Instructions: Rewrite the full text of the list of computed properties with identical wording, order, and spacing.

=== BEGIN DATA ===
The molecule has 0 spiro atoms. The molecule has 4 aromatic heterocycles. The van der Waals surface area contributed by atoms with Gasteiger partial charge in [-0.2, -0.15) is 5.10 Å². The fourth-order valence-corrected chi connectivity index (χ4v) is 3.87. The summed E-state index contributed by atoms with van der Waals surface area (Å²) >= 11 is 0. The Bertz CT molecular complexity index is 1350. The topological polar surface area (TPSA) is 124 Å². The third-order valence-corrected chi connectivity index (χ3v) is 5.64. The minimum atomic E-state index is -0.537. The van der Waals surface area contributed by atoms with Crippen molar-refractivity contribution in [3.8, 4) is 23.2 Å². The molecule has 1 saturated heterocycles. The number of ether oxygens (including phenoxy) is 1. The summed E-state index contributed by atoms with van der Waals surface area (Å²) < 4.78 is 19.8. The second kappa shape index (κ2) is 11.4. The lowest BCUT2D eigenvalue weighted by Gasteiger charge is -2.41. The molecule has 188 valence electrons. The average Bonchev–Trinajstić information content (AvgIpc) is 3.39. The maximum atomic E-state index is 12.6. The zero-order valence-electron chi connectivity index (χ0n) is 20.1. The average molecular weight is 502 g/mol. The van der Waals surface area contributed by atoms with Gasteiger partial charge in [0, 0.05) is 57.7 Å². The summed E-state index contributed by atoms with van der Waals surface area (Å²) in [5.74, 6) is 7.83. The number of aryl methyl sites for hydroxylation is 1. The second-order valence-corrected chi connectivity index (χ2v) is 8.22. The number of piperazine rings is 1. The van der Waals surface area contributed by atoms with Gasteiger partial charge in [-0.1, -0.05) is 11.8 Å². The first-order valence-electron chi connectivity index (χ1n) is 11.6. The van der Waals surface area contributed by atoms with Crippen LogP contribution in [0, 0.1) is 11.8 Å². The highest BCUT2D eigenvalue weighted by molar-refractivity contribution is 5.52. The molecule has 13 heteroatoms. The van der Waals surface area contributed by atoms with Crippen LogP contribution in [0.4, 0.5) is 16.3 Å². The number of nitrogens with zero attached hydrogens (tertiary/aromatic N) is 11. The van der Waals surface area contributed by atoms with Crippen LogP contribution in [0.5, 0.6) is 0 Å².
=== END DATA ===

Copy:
The molecule has 0 spiro atoms. The molecule has 4 aromatic heterocycles. The van der Waals surface area contributed by atoms with Gasteiger partial charge in [-0.2, -0.15) is 5.10 Å². The fourth-order valence-corrected chi connectivity index (χ4v) is 3.87. The summed E-state index contributed by atoms with van der Waals surface area (Å²) >= 11 is 0. The Bertz CT molecular complexity index is 1350. The topological polar surface area (TPSA) is 124 Å². The third-order valence-corrected chi connectivity index (χ3v) is 5.64. The minimum atomic E-state index is -0.537. The van der Waals surface area contributed by atoms with Crippen molar-refractivity contribution in [3.8, 4) is 23.2 Å². The molecule has 1 saturated heterocycles. The number of ether oxygens (including phenoxy) is 1. The summed E-state index contributed by atoms with van der Waals surface area (Å²) < 4.78 is 19.8. The second kappa shape index (κ2) is 11.4. The lowest BCUT2D eigenvalue weighted by Gasteiger charge is -2.41. The molecule has 188 valence electrons. The average Bonchev–Trinajstić information content (AvgIpc) is 3.39. The maximum atomic E-state index is 12.6. The zero-order valence-electron chi connectivity index (χ0n) is 20.1. The average molecular weight is 502 g/mol. The van der Waals surface area contributed by atoms with Gasteiger partial charge in [0, 0.05) is 57.7 Å². The summed E-state index contributed by atoms with van der Waals surface area (Å²) in [5.74, 6) is 7.83. The number of aryl methyl sites for hydroxylation is 1. The second-order valence-corrected chi connectivity index (χ2v) is 8.22. The number of piperazine rings is 1. The van der Waals surface area contributed by atoms with Gasteiger partial charge in [-0.1, -0.05) is 11.8 Å². The first-order valence-electron chi connectivity index (χ1n) is 11.6. The van der Waals surface area contributed by atoms with Crippen LogP contribution in [0, 0.1) is 11.8 Å². The highest BCUT2D eigenvalue weighted by molar-refractivity contribution is 5.52. The molecule has 13 heteroatoms. The van der Waals surface area contributed by atoms with Crippen LogP contribution in [0.4, 0.5) is 16.3 Å². The number of nitrogens with zero attached hydrogens (tertiary/aromatic N) is 11. The van der Waals surface area contributed by atoms with Crippen LogP contribution in [0.5, 0.6) is 0 Å².